It is an exciting time for golf now that we have a revised schedule to plan for in the second half of the year.
Of course, the situation is so dynamic and could change again at any time over the coming weeks and months. But it’s something we can all look forward to now the governing bodies and major organisers have set dates for a US PGA Championship in August, a US Open and a Ryder Cup in September and the Masters in mid-November.
It’s going to be a very joyous time for the game.
A Masters in the US fall, or autumn as we call it, has the potential to be a wonderful novelty. Red and yellow leaves falling on the green fairways of Augusta National. Weather and playing conditions at Augusta like we’ve never seen before. As former Augusta Chronicle sports columnist Scott Michaux pointed out, “It could be very colourful if the leaves are changing; there are enough hardwood trees on the property that if (Augusta National) times it right, it could look really spectacular.”
I always suspected November was going to be the slot for the Masters. October is just too early, in my opinion.
It would be difficult to get Augusta National to look like it does in April any sooner than November. It’s an overseeded golf course. It’s a Bermuda-based course like we are used to in parts of Australia and at my US base in Florida, and then they overseed it with rye grass when the Bermuda goes dormant in the colder months.
Augusta National closes the course during summer and then re-opens in October. Realistically, they’d need until November to get the course in Masters shape. But the greens will be great at Augusta in November and the course should be looking really green.
I think the TV broadcasts will be just as good. CBS, who I work for, is the best in the business and the Masters is an event the network treasures.
In general, though, TV networks in the US will have their work cut out in terms of programming – deciding what sport goes on what channel when a number of sports, including golf, resume or begin in the aftermath of the coronavirus.
College football, which dominates Saturdays in American sport, begins at the end of August. The NFL, which is mostly played on Sundays, kicks off in early September.
One thing I do know is that everyone will work together to make golf broadcasts as good as they can be. I know the US PGA Tour – and the governing bodies who run the Majors – are going to liaise with the major TV networks and the big sponsors to strike a good outcome for everyone.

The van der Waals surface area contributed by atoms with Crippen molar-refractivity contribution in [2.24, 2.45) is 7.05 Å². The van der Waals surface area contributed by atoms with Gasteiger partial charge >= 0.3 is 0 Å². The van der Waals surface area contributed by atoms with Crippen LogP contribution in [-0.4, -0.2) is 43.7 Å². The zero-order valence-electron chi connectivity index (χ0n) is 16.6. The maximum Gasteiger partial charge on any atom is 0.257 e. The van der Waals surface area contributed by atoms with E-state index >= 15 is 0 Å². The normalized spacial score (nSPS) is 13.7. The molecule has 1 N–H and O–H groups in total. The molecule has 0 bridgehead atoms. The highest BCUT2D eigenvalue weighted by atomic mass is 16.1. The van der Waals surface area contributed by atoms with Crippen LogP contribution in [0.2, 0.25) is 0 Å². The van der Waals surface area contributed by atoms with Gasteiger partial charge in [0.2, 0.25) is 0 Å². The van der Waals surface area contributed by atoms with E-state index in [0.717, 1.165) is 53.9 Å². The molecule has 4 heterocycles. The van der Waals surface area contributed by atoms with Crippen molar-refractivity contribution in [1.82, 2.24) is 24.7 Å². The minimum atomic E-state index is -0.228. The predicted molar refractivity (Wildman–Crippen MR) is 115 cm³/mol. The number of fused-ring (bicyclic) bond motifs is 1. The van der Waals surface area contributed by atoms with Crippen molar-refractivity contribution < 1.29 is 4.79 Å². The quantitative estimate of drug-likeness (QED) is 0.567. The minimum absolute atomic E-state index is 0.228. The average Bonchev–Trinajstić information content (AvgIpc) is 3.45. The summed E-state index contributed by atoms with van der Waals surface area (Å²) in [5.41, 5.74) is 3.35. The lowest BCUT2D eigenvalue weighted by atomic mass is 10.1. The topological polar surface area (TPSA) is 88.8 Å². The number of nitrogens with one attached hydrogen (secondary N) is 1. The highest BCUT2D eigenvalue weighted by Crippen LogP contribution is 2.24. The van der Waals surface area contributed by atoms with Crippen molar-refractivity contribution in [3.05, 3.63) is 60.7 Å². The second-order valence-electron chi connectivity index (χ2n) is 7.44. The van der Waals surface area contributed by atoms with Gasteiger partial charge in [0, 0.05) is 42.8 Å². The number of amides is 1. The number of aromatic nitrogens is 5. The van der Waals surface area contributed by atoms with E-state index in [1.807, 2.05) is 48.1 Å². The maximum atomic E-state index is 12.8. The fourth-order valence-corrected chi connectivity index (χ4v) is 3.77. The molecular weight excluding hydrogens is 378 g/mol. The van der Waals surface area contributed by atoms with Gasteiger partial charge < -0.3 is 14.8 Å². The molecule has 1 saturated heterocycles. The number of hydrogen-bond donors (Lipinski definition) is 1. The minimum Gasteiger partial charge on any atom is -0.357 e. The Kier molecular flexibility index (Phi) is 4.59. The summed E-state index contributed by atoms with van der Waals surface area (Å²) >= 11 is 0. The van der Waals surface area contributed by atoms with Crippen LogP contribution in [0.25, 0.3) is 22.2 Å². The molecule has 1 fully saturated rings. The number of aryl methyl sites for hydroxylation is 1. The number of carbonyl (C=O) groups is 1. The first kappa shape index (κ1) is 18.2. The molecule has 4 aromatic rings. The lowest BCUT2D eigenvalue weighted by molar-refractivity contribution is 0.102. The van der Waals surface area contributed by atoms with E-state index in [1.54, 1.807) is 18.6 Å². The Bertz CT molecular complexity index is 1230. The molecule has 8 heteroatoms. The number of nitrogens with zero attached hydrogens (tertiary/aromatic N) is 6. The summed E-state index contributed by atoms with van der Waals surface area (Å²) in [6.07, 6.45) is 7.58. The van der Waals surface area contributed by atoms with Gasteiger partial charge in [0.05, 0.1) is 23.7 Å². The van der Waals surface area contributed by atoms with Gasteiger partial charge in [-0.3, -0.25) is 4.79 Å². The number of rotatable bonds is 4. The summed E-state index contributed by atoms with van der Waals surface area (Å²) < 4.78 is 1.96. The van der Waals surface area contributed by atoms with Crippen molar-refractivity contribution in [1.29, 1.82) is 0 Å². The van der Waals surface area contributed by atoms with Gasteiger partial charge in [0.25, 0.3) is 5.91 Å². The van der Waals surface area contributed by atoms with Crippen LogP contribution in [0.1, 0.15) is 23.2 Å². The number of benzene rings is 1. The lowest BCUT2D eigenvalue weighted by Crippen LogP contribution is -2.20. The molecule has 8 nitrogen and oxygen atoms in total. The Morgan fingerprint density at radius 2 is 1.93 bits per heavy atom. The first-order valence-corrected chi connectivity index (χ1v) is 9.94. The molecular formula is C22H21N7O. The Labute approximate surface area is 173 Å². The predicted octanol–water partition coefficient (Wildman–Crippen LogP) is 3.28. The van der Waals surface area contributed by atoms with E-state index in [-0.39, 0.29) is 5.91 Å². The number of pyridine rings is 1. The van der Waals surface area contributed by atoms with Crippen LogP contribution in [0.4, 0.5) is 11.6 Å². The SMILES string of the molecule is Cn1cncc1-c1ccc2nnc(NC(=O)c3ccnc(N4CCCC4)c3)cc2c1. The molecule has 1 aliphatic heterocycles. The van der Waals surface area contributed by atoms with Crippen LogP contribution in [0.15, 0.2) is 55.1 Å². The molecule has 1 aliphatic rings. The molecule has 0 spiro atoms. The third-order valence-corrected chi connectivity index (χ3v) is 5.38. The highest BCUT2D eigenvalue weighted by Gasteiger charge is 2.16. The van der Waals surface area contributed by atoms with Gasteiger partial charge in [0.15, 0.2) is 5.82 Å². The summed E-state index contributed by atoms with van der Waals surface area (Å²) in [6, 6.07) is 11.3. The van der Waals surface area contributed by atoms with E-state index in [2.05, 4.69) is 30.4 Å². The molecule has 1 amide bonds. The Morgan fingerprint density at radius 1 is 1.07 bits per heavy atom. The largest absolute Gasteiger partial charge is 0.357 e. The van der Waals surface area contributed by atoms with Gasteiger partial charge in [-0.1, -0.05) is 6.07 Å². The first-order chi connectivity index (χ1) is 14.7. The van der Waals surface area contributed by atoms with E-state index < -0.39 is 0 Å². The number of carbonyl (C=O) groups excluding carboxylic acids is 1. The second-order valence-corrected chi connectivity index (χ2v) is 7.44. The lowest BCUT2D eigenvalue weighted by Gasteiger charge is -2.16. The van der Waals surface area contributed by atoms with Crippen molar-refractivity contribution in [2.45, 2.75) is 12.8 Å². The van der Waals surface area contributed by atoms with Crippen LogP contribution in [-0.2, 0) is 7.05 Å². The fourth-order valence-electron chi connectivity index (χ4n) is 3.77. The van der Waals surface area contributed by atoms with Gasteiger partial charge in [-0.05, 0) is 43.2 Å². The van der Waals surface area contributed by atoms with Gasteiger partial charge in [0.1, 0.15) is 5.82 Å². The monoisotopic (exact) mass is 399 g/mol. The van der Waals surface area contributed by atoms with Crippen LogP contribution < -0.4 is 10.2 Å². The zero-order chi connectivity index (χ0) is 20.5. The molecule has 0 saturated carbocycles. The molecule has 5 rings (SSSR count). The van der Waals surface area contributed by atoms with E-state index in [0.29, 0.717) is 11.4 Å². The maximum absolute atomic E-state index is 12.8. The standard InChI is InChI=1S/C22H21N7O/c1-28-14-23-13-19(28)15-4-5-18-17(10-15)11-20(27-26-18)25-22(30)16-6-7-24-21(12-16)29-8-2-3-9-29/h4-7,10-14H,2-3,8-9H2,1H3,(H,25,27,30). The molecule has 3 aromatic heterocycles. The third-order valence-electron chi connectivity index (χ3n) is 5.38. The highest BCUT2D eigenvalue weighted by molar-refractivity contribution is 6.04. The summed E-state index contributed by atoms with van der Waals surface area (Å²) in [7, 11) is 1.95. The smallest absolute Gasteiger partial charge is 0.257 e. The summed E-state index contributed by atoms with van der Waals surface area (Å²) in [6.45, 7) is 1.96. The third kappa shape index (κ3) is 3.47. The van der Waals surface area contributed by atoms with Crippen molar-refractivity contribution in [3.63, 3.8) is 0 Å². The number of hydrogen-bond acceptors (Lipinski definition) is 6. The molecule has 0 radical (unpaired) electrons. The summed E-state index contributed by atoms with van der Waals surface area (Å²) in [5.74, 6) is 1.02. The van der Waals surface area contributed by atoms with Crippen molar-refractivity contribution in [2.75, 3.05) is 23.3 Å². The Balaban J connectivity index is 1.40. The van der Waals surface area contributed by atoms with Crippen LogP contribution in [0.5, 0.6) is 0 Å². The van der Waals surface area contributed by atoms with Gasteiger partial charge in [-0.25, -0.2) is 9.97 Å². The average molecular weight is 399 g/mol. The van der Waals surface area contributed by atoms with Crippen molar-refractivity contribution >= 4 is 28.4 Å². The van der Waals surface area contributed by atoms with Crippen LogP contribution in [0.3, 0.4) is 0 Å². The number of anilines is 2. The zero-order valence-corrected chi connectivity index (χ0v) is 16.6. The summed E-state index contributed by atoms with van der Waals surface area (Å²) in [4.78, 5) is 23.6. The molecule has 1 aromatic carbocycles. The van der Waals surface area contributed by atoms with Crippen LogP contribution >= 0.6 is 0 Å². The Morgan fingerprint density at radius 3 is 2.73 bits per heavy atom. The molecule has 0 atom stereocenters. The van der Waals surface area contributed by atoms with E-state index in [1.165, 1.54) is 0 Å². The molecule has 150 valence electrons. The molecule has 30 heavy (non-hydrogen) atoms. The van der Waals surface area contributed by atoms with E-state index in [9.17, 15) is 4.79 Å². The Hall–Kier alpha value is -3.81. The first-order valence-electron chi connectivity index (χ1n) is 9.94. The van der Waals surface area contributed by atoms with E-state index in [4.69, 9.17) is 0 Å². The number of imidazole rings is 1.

There can be plenty of good to come out of the suspension of golf and one thing I have my eye on is whether the forced break can be a good thing for Tiger Woods and Jason Day. Although their circumstances are very different, they both have back injuries and could benefit from a break in competitive golf where they don’t lose any ground in the world ranking or any FedEx Cup points.
With Tiger, having extra time off without having to prepare for and compete in tournaments gives him a leg up. I’m not sure Tiger has a back issue that needs medical attention more than it just needs rest and preparation time.
But for Jason, who looks like he may need surgery of some sort, it’s a big plus for him because he can spend extra time rehabbing his back.
It is also an opportunity for a lot of guys with young families to get in some great family time. I know Adam Scott is back in Queensland, on the Sunshine Coast, and that is a good opportunity to get some family time with his wife and two children. I know Marc Leishman is enjoying time off with his wife and three kids at Virginia Beach and Jason is doing the same with his family in Ohio.
When we come back, golf has a real opportunity to be so appreciative of what we’ve missed. The fans are going to be starved of golf and the players are going to be champing at the bit to compete.
It’s fun to think about. Now we just have to wait.
– written with Evin Priest